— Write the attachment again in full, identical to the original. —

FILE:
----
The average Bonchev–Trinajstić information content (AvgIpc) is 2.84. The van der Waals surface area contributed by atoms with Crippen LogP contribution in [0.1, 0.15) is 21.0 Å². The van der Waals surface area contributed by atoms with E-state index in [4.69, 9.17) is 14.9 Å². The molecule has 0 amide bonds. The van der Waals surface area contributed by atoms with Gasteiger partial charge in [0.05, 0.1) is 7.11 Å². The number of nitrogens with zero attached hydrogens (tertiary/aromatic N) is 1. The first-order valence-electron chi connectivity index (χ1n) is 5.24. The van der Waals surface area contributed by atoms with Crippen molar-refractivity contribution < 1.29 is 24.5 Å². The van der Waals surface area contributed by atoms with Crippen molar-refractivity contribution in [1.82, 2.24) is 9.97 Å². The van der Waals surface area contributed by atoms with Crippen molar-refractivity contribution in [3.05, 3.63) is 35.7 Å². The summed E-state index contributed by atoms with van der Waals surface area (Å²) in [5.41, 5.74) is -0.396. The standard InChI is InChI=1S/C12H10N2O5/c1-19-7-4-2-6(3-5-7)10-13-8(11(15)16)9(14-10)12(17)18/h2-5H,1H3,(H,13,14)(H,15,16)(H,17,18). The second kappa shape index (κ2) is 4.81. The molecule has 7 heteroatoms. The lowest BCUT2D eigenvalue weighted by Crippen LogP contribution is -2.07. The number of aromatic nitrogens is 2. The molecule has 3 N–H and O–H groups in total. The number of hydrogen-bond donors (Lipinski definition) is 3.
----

The average Bonchev–Trinajstić information content (AvgIpc) is 2.84. The van der Waals surface area contributed by atoms with Crippen LogP contribution in [0.1, 0.15) is 21.0 Å². The van der Waals surface area contributed by atoms with E-state index in [4.69, 9.17) is 14.9 Å². The molecule has 0 amide bonds. The van der Waals surface area contributed by atoms with Gasteiger partial charge in [0.05, 0.1) is 7.11 Å². The number of nitrogens with zero attached hydrogens (tertiary/aromatic N) is 1. The first-order valence-electron chi connectivity index (χ1n) is 5.24. The van der Waals surface area contributed by atoms with Crippen molar-refractivity contribution < 1.29 is 24.5 Å². The van der Waals surface area contributed by atoms with Crippen molar-refractivity contribution in [1.82, 2.24) is 9.97 Å². The van der Waals surface area contributed by atoms with Crippen molar-refractivity contribution in [3.05, 3.63) is 35.7 Å². The summed E-state index contributed by atoms with van der Waals surface area (Å²) in [5.41, 5.74) is -0.396. The standard InChI is InChI=1S/C12H10N2O5/c1-19-7-4-2-6(3-5-7)10-13-8(11(15)16)9(14-10)12(17)18/h2-5H,1H3,(H,13,14)(H,15,16)(H,17,18). The second kappa shape index (κ2) is 4.81. The molecule has 7 heteroatoms. The lowest BCUT2D eigenvalue weighted by Crippen LogP contribution is -2.07. The number of aromatic nitrogens is 2. The molecule has 3 N–H and O–H groups in total. The number of hydrogen-bond donors (Lipinski definition) is 3.